US Election – What does it mean for my portfolio?


As I write this, I watch Donald Trump addressing his supporters with a speech to celebrate what has for the most part seemed a very unlikely victory at the US general election.

In a similar vein to our recent experiences in the UK with the Brexit vote, the public have once again confounded the predictions of the pollsters, media and so called experts.

In the case of the Brexit vote, our commitment to the core principles of our investment philosophy have been rewarded with strong performance so far.

Holding a globally diversified portfolio spread the risk of exposure to one specific segment of the global equity market.  In addition, the devaluation of Sterling was good news for our portfolios which were diversified amongst global markets and currencies. Finally, nervous investors moved from equities into asset classes which are traditionally considered to be safer such as the high quality fixed interest securities held in our portfolios.

Will it be the same this time?  Almost certainly not.  The honest answer is we don’t know what the short term impact of the election result will have, and from experience we know that nobody really does.  We know that emotions drive market behaviour in the short term and economic and market fundamentals drive it in the long term.  I am pleased to say that our clients are long term investors rather than short term speculators and we can draw a lot of comfort from that.

Helping our clients manage the risk their own behaviour may pose to their portfolio is an important part of our role as personal finance directors.  The key message from this post will not come as a surprise to those who know us well but it is only human nature to seek reassurance.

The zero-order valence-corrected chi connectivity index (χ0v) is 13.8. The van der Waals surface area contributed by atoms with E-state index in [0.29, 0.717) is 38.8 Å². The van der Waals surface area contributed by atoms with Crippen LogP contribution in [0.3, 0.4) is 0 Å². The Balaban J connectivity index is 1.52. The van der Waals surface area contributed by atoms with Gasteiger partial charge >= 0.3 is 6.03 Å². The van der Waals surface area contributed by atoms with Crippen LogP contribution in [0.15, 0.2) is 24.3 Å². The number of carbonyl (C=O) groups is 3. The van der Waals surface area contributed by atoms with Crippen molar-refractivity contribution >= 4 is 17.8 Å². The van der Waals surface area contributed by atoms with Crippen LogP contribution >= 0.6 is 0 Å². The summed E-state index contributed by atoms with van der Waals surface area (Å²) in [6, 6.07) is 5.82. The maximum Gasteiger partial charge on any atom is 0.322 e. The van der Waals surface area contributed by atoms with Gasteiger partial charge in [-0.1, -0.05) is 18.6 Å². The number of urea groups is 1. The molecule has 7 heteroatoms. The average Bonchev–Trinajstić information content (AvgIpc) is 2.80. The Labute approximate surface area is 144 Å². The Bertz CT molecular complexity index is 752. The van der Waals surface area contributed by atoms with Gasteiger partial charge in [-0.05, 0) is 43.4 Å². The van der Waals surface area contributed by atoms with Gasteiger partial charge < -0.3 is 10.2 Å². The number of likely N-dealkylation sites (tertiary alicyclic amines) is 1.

To borrow from my post on the eve of the Brexit vote, despite all of the perceived uncertainty we may feel today, there are a few things we can predict in the coming days:

  1. We are going to be bombarded by the media.  ‘Experts’ will continue to make predictions on what will happen in the future with regard to the economy and investment markets.  Some will be right and some will be wrong.
  2. People will continue to correlate short term economic performance with that of investment markets.  They will be proven to be wrong.
  3. Markets will go up and down during the run-up to the vote and afterwards.
  4. Those who have taken time at the outset to pick the right portfolio to match their financial plan will be as well placed now as ever.
  5. A highly diversified portfolio will prove to be the best method of managing short term volatility such as that which may be caused by the vote.
  6. Lowest costs will continue to be one of the best predictors of who will finish top of the pile in the long run.
  7. Time in the market will prove to be more successful in the long term than timing the market.
  8. Investors behaviour will be a much bigger threat to their own portfolios than the short term fluctuations caused by this vote.

Again it is ‘as you were’ at BDB (I may take a break from Radio 4 in the morning for a while).  We aren’t worried and we don’t think our clients should be either.

For those who need reassurance I hope that this note offers some comfort but as ever we are here to talk about it if you need us.



Posted by:
Matt Kiddle

November 9th, 2016

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